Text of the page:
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Ms. Veteran America: When soldiers wear sashes and tiaras

The first ever Ms. Veteran America, Denyse Gordon.

When I hear pageant, I think sequined evening gown, bouquet of red roses, a flood of tears sending streaks of black mascara down a perfectly made-up face. But this year, there was a brand new pageant. Even though there were evening gowns and high heels, the winner was not chosen solely based of her looks.

Ms. Veteran America was the brainchild of Jas Booth, a captain in the Army National Guard.

“No one ever comes up to me and says how great I look in uniform, or that I’m pretty, and its because we give up a certain amount of femininity to serve in the military. We basically have to blend in with the boys. Outside of the uniform, we’re mothers, we’re wives, we’re sisters, daughters. We dress up. We like pretty things too, just like any other woman. Most people can’t tell that just by looking at us. We basically just become our uniforms.”

So she invited any active duty female soldier, veteran or member of the National Guard to enter the Ms. Veteran America pageant. On October 7, 40 women were interviewed, tested on military history, showcased a talent and wore an evening gown at the Ritz Carlton Pentagon City in Arlington, Va. Contestants ranged from 21 to 89 years old.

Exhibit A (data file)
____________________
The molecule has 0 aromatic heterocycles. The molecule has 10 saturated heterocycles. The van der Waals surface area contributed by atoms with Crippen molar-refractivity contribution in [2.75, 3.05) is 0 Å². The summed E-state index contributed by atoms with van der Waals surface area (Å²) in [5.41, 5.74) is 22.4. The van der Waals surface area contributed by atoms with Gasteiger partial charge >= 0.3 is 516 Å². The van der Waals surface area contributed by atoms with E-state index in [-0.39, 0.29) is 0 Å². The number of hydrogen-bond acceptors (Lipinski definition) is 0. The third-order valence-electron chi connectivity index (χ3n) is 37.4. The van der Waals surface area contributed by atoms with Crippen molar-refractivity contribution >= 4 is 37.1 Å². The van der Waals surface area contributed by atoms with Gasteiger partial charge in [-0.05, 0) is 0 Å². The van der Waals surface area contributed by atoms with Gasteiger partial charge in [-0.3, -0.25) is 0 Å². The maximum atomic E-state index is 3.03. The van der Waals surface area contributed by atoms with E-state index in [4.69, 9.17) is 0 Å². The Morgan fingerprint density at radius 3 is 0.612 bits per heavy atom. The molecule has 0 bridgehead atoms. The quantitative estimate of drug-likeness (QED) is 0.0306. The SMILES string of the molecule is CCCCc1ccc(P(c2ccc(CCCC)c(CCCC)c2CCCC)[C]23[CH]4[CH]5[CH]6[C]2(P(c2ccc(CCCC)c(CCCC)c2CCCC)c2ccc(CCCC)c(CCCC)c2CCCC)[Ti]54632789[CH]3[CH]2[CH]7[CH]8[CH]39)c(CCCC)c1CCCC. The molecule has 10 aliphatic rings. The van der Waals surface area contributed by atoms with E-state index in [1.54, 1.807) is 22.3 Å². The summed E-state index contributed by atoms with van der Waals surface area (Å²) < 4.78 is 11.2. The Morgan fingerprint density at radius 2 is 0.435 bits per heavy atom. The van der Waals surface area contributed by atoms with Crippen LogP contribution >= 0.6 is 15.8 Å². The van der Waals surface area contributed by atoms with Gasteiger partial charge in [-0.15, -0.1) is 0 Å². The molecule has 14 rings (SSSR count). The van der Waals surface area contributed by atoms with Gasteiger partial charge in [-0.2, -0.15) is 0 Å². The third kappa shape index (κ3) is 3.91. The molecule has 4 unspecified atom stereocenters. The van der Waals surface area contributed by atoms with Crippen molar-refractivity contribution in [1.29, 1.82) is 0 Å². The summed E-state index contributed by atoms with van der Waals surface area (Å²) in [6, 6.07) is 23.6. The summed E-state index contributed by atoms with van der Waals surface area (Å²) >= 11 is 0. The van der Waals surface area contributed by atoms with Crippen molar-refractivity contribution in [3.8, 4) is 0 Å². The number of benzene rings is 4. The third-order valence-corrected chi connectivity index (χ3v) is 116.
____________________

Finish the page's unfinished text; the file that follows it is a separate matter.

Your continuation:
“Gladys, who was the World War II veteran, she was a part of the Coast Guard Reserve. She had a comedy routine, it reminded me of Carol Burnett, I mean, it was just awesome,” says Denyse Gordon, an Air Force Reserve Master Sergeant. Gordon was the first woman to be crowned Miss Veteran America.

“It’s such an honor. Never in a million years would I have thought that I would be wearing a crown and a sash. It’s still very surreal.”

Denyse, 39, made sure there was no swimsuit competition before she applied, but she was happy to strut herself in an evening gown.

“It was really unique how they presented us,” Denyse explains. “A picture of us in our uniform was flashed up on the screen and then afterward we walked out in our glamorous evening gowns. So it was a really good contrast to show that we’re service members first and when we take off the uniform we can wear a glamorous gown, with four inch heels, and be able to do both admirably.”

The event is also a fundraiser for Final Salute, an organization founded by Jas that aims to help the 13,000 female homeless veterans in this country. They have a beautiful house in Virginia where women vets and their children can stay while they work on getting a job and housing. As the reigning Ms. Veteran America, Denyse will be the face of Final Salute.

“She becomes an active advocate for Final Salute on behalf of women veterans anywhere,” says Jas. “So she definitely has big shoes to fill. There’s a lot of community service she has to do [like] speaking engagements. She’s a busy lady and has a lot of responsibility.”

Even though beauty wasn’t the focus of the pageant, Jas says there was no shortage of it.

“To see the women coming out, looking like the prettiest women you ever saw, and thinking, these are soldiers, Marines, airman, sailors. It was just like, wow.”

If you’re a woman in the military, you can sign up for next year’s pageant here.

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